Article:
Lightweight Advertising and Scalable Discovery of Services
Discovery and use of Web Services for querying, accessing, and processing Earth Science datasets is hampered by the lack of an open and web-scalable services and data collection registry that provides rich search for all available services and datasets, interesting geophysical events, and data granules relevant to studying those events.
Existing registries, like NASA's Global Change Master Directory (GCMD), EOS Clearinghouse (ECHO), or the Global Earth Observation System of Systems (GEOSS), provide limited search capabilities (only text keyword), often have difficult interfaces for registering services or datasets, each use their own metadata standard, don’t evolve their metadata fields (registered information) rapidly to suit user needs, and compete with each other for adoption, thereby fragmenting the user base. To find all available web services, the user must search all three registries, and even then the results may omit many unregistered services and datasets.
The PI has promulgated a "service casting" approach in which services are openly advertised on the web in Atom syndication feeds, which are searchable at Google and can also be aggregated to provide smart, faceted search (semantics beyond text keywords). The serv-cast v1 (metadata) standard is currently being vetted by Earth Science Information Partners (ESIP) members and a catalog of published servcasts is already being accumulated.
Servcasts can be used to search by service taxonomy, look up the service interface (e.g. Web Service Definition Language), machine auto-invoke the service, or click through to service documentation for humans. If a provider's services change or expand, the advertisement can be modified and re-cast.
The service provider is in control, and can add metadata fields, or even information intended for its own use, to the extensible servcasts at any time.
We propose to develop a lightweight service advertisement mechanism that will improve web discovery of provider's Earth Science services, while also being backward-compatible by providing search over existing metadata repositories. The objective is to provide a one-stop search box in the browser where users can search by keyword and service taxonomy. By combining service casting with meta-search, we will provide a novel and complete solution:
- Provide a lightweight, easily-authored mechanism for ES service producers to publish and promote their services and datasets;
- Enable service consumers to easily find and invoke services, both those published as service casts and those registered in the GCMD, ECHO, and GEOSS repositories ("meta-search");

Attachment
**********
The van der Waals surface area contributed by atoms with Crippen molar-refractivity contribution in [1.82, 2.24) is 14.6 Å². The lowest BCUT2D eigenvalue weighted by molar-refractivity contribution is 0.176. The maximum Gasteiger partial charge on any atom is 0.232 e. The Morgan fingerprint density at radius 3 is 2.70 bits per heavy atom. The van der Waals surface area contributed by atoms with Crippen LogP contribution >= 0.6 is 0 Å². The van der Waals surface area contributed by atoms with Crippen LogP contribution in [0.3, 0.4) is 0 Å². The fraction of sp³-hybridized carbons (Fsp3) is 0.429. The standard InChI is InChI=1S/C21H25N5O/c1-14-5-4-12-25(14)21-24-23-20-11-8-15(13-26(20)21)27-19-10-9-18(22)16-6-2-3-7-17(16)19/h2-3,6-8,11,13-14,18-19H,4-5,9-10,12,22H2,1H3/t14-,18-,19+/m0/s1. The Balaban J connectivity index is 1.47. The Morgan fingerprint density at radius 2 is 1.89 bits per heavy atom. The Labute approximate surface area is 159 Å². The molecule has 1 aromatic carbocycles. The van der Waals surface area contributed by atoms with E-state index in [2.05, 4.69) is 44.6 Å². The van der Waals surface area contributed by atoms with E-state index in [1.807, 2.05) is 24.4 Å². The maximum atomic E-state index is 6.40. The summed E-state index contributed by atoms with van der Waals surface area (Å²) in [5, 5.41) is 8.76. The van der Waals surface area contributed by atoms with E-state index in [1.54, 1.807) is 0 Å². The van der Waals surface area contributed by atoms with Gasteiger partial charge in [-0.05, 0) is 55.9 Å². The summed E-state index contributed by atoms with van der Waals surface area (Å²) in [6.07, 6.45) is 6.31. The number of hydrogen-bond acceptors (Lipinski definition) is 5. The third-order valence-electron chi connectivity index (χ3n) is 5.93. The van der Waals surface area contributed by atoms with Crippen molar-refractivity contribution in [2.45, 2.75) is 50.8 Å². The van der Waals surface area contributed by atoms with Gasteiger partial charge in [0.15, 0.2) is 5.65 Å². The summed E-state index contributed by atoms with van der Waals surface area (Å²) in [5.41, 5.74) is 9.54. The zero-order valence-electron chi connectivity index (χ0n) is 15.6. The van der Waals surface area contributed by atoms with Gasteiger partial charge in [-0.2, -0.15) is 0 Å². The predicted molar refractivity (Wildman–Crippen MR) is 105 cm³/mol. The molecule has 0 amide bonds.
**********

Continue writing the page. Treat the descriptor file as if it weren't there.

- Provide a rich search interface as a browser plug-in that has modern, web 2.0 capabilities: search term suggestions for the user, term synonyms and broadening using semantics, search by user tags, and integrated social tagging so users themselves can enhance the categorization of services, rank them by usefulness or performance, tag them for use in collaborative service chains, etc.
Similarly, metadata describing interesting geophysical events (hurricane tracks) or periodic structures (El Nino), with links to related datasets and services, can be advertised in discoverable event-casts.
Under this work, we will define the event-cast standard, leveraging International Organization for Standardization metadata standards, and populate a body of Hurricane casts as examples. Users will be able to tag services and events using a pre-defined hierarchical taxonomy or their own categories, publish new events, link datasets to events, and rank services by suitability for purpose, performance, availability, etc. The social tagging and semantic search capabilities will be implemented by extending Noesis technologies developed by Co-I Ramachandran.
Service casting and meta-search will improve the 'findability' and usability of all of the service and dataset metadata currently registered in existing repositories: GCMD, ECHO, and GEOSS. Increasing the use of Web Services will increase the use of NASA's Earth science data, especially for large-scale automated workflows that support climate science.
Brian Wilson - PI, NASA's Jet Propulsion Laboratory
Last Updated: Nov 16, 2017 at 8:59 AM EST